Conclusions for management

Effective team training is not a one time immunisation given in isolation to a healthcare professional in a 2 day seminar. Instead, it is long term commitment to a training plan, integrated throughout the career of the healthcare professional, which will include the following attributes:

  • A curriculum designed by a task analysis with specific goals establishes for each phase of a healthcare professional’s career.

  • Interdisciplinary simulations that incorporate both technical and interdisciplinary team skills in a dynamic scenario design.

  • An organisation that supports, participates, and provides the resources required to allow this training be successful.

In the late 1980s, as human factors were contributing to 70% of the aircraft accidents, the industry came together to address the need for training team skills in conjunction with the technical requirements to safely operate a complex transport category aircraft in a complex operational environment. It was obvious from the statistics that the way pilots had been trained for the past 40 years was no longer sufficient in the modern environment. The result of this collaborative effort was the Advanced Qualification Program (AQP). The AQP curriculum identified specific team skills that enhance safety through effective use of all available resources: human, hardware, and information. The AQP process achieves a greater degree of integration for the team skills, while the AQP team training and practice increases awareness of human and system error, and provides techniques and skills that will minimise their effects. This is accomplished through awareness of crewmember attitudes and behaviour, and the use of practical management skills. The Advanced Qualification Program develops training by the categories of:

  • Topic or TPO—Subtopic or SPO—team skill—observable behaviour.

  • Topic or terminal proficiency objective (TPO) is a high level team concept of primary importance. An example of a topic would be “Communication”.

  • Sub-topic or supporting proficiency objective (SPO) are key elements of the Topic (TPO). An example of a sub-topic or SPO under “Communication” would be “Inquiry”.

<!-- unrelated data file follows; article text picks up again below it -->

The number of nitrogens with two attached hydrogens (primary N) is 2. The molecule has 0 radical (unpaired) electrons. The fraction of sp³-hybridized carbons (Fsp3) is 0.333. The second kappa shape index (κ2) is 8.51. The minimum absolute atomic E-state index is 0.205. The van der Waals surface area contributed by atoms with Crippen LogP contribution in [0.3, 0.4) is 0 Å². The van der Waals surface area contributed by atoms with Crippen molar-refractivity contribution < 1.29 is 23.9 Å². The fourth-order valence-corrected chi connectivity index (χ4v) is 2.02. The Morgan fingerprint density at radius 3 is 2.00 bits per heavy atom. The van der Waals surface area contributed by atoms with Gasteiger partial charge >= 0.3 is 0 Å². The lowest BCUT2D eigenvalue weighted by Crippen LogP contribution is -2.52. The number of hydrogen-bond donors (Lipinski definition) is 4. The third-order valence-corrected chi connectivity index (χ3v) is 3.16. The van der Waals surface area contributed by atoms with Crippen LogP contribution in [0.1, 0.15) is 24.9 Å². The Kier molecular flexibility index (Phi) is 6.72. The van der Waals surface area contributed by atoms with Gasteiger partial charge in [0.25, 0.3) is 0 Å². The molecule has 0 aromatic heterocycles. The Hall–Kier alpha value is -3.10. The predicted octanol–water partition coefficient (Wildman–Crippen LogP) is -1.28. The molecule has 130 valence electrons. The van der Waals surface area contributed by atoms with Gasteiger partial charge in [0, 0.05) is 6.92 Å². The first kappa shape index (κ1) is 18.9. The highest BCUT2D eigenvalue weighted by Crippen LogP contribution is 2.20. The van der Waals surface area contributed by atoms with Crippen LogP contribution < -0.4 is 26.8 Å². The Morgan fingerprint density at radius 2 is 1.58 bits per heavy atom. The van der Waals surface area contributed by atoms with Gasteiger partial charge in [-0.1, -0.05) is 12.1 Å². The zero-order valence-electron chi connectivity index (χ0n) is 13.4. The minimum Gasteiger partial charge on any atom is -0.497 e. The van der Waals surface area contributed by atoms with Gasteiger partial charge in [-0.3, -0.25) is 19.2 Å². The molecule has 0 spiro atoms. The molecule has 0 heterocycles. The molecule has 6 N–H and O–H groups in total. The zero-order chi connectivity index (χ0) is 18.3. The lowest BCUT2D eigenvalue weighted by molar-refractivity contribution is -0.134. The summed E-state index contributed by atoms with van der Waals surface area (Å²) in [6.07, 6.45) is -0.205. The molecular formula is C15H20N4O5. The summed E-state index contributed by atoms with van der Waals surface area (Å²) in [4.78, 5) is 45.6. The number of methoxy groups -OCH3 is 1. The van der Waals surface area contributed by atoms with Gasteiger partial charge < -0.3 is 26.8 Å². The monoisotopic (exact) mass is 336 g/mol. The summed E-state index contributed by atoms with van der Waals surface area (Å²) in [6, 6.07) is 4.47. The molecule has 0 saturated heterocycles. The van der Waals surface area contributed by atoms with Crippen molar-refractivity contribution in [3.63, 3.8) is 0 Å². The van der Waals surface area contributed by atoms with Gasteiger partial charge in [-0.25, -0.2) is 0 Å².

• Team skill is the ability of a person to apply specific knowledge across various conditions. SPOs are composed of numerous team skills. An example of a skill under “Inquiry” would be “Seek answers actively”.

  • Observable behaviour is a specific action employing a skill in a given condition. An example of an observable behaviour under “Seek answers actively” would be “First officer questions if there is adequate fuel to reach destination”.

  • Attitudes are complex human states that affect behaviour towards people, things, and events.

  • Communication → inquiry: seeks answers actively → first officer questions if there is adequate fuel to reach destination.

All team topics work together to affect the overall safety of a flight. In practice, team skills are a complex, continuous and dynamic process that leads to an effective outcome. Examples of a cluster of team skills are as follows.

Communications processes and decision behaviour

This topic includes internal and external influences on interpersonal communications. External factors include communication barriers such as rank, age, gender, and organisational culture, including inadequate standard operating procedures (SOPs). Internal factors include speaking, listening, and decision making skills, conflict resolution techniques, and the use of appropriate assertiveness and advocacy. The importance of clear and unambiguous communication must be stressed in all training activities involving pilots, flight attendants, and aircraft dispatchers. The greater the concern in flight related matters, the greater the need for clear communication. More specific subtopics include the following.

  • Briefings: training in addressing both operational and interpersonal issues, and training in establishing and maintaining open communications. Briefings should reaffirm established SOPs.

  • Inquiry/advocacy/assertion: training in the potential benefits of crewmembers advocating the course of action that they feel is best, even though it may involve conflict with others.